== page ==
previously executed release. At the summary judgment motion hearing, the trial court ruled that the claim was, in fact, compulsory and granted the appellees' motion. Fuente appealed this order as well. The net

effect is that, despite every effort by Fuente, she has been foreclosed from presenting her claim in either the Pender or Fuente case. On appeal, Fuente contends that summary judgment was

improper in the Fuente case because her claim was permissive and not required to be filed in the Pender case. She further

alleges that if her negligence claim is found to be compulsory, the trial court abused its discretion in denying her leave to file the compulsory counterclaim in the Pender action. II. The Pender Case


The trial court denied Fuente leave to file a counterclaim because, after granting her motion for summary judgment, she was no longer a party to the Pender matter. that Fuente could file her own action. The trial court stated Fuente went ahead and

filed her own action, only to have a summary judgment entered against her. in denying We find that the trial court abused its discretion her leave to file a counterclaim. Bratcher v.

Wronkowski, 417 So. 2d 1132 (Fla. 5th DCA 1982). Leave to amend to add a counterclaim should be liberally granted. Branscomb v. Ploof Truck Lines, Inc., 454 So. 2d 59, Absent excessive delay, the standard opposing Id. a party will be otherwise

60 (Fla. 1st DCA 1984). applied is whether the

demonstrably prejudiced. grant leave to assert

The trial court's refusal to would be an and abuse of

counterclaim were







barred in a subsequent action.

Bratcher, 417 So. 2d at 1133.

As such, here, if the trial court believed Fuente's claim was a compulsory counterclaim, then it abused its discretion in

barring Fuente from filing her counterclaim within the thirdparty action. Fuente moved for leave to file her counterclaim However,

prior to the summary judgment motion being heard.

because the proposed counterclaim was not attached, the trial court deferred ruling until the proposed counterclaim was


Fuente then filed an amendment to the original motion


and attached the proposed counterclaim.

The trial court did not

hear and rule on the amended motion until after summary judgment was granted in Fuente's favor. Under Florida Rule of Civil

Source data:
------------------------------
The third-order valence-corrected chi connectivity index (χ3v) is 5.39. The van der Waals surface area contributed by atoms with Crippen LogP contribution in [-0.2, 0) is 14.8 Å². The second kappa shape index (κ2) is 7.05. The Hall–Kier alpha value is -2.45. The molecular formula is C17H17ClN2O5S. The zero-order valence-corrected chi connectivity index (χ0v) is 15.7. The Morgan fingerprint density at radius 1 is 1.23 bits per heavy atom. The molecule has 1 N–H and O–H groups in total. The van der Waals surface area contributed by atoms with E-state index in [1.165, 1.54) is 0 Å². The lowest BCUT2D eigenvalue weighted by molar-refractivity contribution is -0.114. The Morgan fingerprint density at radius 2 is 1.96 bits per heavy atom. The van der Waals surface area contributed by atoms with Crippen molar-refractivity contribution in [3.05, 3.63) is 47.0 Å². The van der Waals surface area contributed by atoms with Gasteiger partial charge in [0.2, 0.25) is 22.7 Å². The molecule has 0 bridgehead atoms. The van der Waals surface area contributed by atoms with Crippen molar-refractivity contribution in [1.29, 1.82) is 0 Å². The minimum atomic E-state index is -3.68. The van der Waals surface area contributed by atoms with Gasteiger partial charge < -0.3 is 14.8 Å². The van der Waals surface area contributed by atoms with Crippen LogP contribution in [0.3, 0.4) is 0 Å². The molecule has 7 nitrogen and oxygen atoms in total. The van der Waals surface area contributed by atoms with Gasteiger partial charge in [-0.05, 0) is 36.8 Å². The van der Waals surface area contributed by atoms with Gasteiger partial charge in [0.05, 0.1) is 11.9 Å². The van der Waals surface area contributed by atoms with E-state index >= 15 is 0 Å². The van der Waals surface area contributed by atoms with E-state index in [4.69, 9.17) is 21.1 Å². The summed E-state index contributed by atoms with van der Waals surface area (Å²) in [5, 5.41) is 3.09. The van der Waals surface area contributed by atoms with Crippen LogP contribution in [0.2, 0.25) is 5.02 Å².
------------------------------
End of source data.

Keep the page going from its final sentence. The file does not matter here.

Procedure 1.190(c), the amendment would have related back to the date of the original pleading, which was presented before

summary judgment was granted. We further disagree with the appellees' contention that the appeal in the Pender case must be dismissed because this Court lacks jurisdiction. Every indication is that the trial court's It would have been

order denying leave to amend was final.

absurd for Fuente to appeal the order granting her motion for summary judgment when she only wanted to reverse the denial of leave to amend. would find it However, even if the order was nonfinal, we proper to invoke this Court's certiorari

jurisdiction because Fuente would be deprived of an adequate remedy on plenary appeal. Branscomb v. Ploof Truck Lines, Inc., Here, the trial court's

454 So. 2d 59 (Fla. 1st DCA 1984).

failure to rule on Fuente's motion to amend and then subsequent denial departed from the essential requirements of law for

which, if we accept appellees' argument, Fuente would have no remedy on appeal. She would be irreparably harmed because her She also would

personal injury claim would be forever barred.

have no remedy in the Fuente case because, as appellees argue,


her negligence action should have been asserted as a compulsory counterclaim in the Pender action. III. The Fuente Case As the cases have been consolidated and we are reversing on the Pender case, we need not reach the merits of the Fuente case. IV. Conclusion In sum, we reverse the order denying Fuente's motion for leave to file a counterclaim, and the cause is remanded to the trial court. Reversed and remanded.